From candy makers to engineering companies, California businesses are proving that every little bit helps when it comes to reducing waste. Through this year's Waste Reduction Awards Program (WRAP), the Sacramento, Calif.-based California Integrated Waste Management Board (CIWMB) honored 1,403 businesses that together diverted a total 1.8 million tons of waste from landfills during 2003. The companies also avoided $135 million in operating costs in the process.
Since 1993, CIWMB has been recognizing the private sector's commitment to waste reduction. “It's important for us to involve businesses,” says Linda Moulton-Patterson, member and former chair of CIWMB. “We don't regulate them like we do jurisdictions, cities and counties, so everything they do is voluntary. We want them to know that they aren't just doing a great service to the environment, but that they can save money as well.”
For the ninth year, CIWMB has chosen 10 WRAP of the Year winners that, in the eyes of CIWMB, have made an extraordinary commitment to waste diversion. This year's recipients include American Honda Motor Inc., Eco-Pop Designs, Friedrich-Houston Enterprises, Frito-Lay, Lockheed Martin Aeronautics, The Los Angeles Zoo and Botanical Gardens, Nomad Café, Northstar-at-Tahoe, Quad Winery and Ricoh Electronics Inc. (REI).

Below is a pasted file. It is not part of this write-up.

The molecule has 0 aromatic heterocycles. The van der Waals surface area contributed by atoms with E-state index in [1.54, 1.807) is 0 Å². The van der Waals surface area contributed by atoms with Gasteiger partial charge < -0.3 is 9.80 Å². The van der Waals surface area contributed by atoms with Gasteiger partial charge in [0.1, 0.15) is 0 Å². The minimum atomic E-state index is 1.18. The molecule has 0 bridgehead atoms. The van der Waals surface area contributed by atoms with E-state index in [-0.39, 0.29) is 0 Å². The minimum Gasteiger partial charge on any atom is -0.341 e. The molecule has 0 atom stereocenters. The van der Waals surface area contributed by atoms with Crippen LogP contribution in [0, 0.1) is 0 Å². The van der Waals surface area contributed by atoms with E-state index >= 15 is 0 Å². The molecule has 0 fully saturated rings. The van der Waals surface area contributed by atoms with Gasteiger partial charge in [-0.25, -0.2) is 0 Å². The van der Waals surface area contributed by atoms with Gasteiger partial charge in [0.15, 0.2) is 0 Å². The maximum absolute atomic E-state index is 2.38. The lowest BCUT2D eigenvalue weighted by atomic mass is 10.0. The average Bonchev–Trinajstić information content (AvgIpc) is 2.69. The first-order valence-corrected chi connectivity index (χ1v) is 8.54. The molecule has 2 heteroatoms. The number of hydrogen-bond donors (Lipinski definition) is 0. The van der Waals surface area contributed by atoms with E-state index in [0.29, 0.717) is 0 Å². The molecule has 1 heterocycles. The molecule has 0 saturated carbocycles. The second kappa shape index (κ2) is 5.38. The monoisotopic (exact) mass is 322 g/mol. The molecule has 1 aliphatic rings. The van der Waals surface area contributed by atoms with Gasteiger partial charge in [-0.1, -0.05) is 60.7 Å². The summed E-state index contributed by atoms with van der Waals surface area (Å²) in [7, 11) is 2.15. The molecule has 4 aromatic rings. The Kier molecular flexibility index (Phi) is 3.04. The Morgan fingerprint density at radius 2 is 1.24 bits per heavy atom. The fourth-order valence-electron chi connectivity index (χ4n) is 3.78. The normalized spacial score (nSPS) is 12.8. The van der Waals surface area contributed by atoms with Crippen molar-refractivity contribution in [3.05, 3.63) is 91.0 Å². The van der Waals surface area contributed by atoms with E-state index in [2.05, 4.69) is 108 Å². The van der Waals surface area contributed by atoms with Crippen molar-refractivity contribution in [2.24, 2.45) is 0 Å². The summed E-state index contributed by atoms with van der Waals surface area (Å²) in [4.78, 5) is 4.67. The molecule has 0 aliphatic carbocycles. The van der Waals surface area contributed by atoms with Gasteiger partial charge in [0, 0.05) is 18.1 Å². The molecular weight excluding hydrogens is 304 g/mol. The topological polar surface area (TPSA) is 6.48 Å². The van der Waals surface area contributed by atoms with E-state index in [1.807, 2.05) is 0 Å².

Madera, Calif.-based Quady Winery, a family-run business that produces dessert wines, is one of the smaller firms to receive the honor. By targeting all facets of its operations, including the vineyard, production area and sales offices, Quady reuses or recycles approximately 98 percent of its waste. For example, skins and seeds from the production area are used for compost in the vineyard. Similarly, the water used to wash down the tanks is reused for irrigation. Quady also reuses its packaging materials and recycles paper from the offices and glass from the tasting room.
Another WRAP winner, REI has worked with its parent company, Tokyo-based Ricoh Co., to divert 8 million pounds of waste and save $2.5 million in the past year. Following a zero-waste-to-landfill policy, REI promotes its “Five R Activities:” refuse, return, reduce, reuse and recycle throughout its seven California locations. The company's waste reduction measures include not accepting excessive packaging and sending back any reusable materials to the distributor. The company also designates a team to tour each facility to compile a list of best practices that are then shared with the other locations.
“Hopefully this award will influence other companies to do the same thing and create a sustainable society,” says Eiko Risch, manager of the company's Sustainability Promotion Division.
For a full list of WRAP winners, visit www.ciwmb.ca.gov/WRAP/.